But when Senate Banking Committee lawmakers asked the three experts about the best possible solutions to the problems, they suggested some that went much further:

    1) Fund quality foreclosure-mediation programs and legal services for homeowners facing foreclosure. The Dodd-Frank financial reform bill authorized $35 million for programs providing legal assistance to homeowners fighting foreclosure. According to Thompson, “we urgently need that funding,” but it has not yet been appropriated. She also noted that foreclosure-mediation programs like the ones in Philadelphia and New York—which she said are reducing foreclosures by about 50 percent—have produced positive results and should also receive better funding.

    2) Regulate the fees banks are heaping on homeowners. “There’s been a huge abuse” with forced place insurance, Miller told the committee. American Banker, in a piece this week, noted that “astronomically priced” insurance policies—purchased to protect investors—impose costs on investors and add to homeowners’ debts. Bank of America and JPMorgan Chase executives at the hearing denied that their companies were trying to maximize fee revenue and stated that it was in their best interest to keep homeowners in their homes and paying off their loans.

    3) Solve the dual track of concurrent foreclosure and loan modification proceedings. We’ve noted that under the government’s loan modification program, servicers are forbidden from foreclosing while loan modifications are pending, but many homeowners have found the practice is still occurring. On this point, Bank of America’s top mortgage official, Barbara Desoer, told the panel her company is “very open to discussing changes for the existing pipeline that’s going through the dual track.” However, David Lowman, JPMorgan Chase’s top mortgage official, expressed some hesitation about such changes. “I think we have to be careful with that,” he told the panel.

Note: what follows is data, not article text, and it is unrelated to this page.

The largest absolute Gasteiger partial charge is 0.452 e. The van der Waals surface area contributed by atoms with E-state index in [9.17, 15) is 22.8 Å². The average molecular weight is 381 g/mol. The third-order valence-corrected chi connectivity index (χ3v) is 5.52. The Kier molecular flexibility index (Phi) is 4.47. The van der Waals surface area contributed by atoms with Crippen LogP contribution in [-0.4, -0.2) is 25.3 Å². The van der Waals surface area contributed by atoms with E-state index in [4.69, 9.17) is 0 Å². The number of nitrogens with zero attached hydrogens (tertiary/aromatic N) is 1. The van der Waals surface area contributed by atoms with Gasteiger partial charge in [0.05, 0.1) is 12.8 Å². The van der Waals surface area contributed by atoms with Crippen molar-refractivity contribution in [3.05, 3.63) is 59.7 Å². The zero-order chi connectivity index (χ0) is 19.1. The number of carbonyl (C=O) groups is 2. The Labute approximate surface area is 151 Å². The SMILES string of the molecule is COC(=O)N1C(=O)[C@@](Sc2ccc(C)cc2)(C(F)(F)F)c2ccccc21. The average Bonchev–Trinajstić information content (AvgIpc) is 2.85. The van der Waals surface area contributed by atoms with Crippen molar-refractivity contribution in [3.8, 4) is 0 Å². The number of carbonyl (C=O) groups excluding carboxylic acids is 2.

4) Take servicers out of the loan modification process altogether. “Servicers were never in the loan modification business,” argued Georgetown University Law Center associate law professor Adam Levitin. “They’re in the transaction processing business.” Levitin suggested creating a federally administered loan modification program with a system of triage, much like in bankruptcy court: Homeowners who absolutely can’t pay would get an expedited foreclosure proceeding; homeowners who can pay would be given “a cookie cutter mod” with principal reduction, he said. As we’ve noted, the government’s loan modification program has resulted in few permanent modifications, but data suggest banks’ in-house programs are even worse.

    Bank of America CEO Brian Moynihan has called for a quick settlement of the 50-state attorney general probe. CNBC reported yesterday, citing anonymous sources, that banks and state attorneys general were “nearing a settlement,” but when asked by lawmakers, Iowa Attorney General Miller said a settlement is still months away.

  12. http://www.propublica.org/blog/item/govt-watchdog-says-treasurys-dismissal-of-foreclosure-scandal-is-premature

    The ProPublica Blog
    Gov’t Watchdog Says Treasury’s Dismissal of Foreclosure Scandal Is ‘Premature’

    by Marian Wang
    ProPublica, Nov. 17, 2010, 4:04 p.m.

    * Republish
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    In late October, Treasury official Phyllis Caldwell appeared before the government’s bailout watchdog panel and stated that the foreclosure scandal posed no “systemic risk” to the broader financial system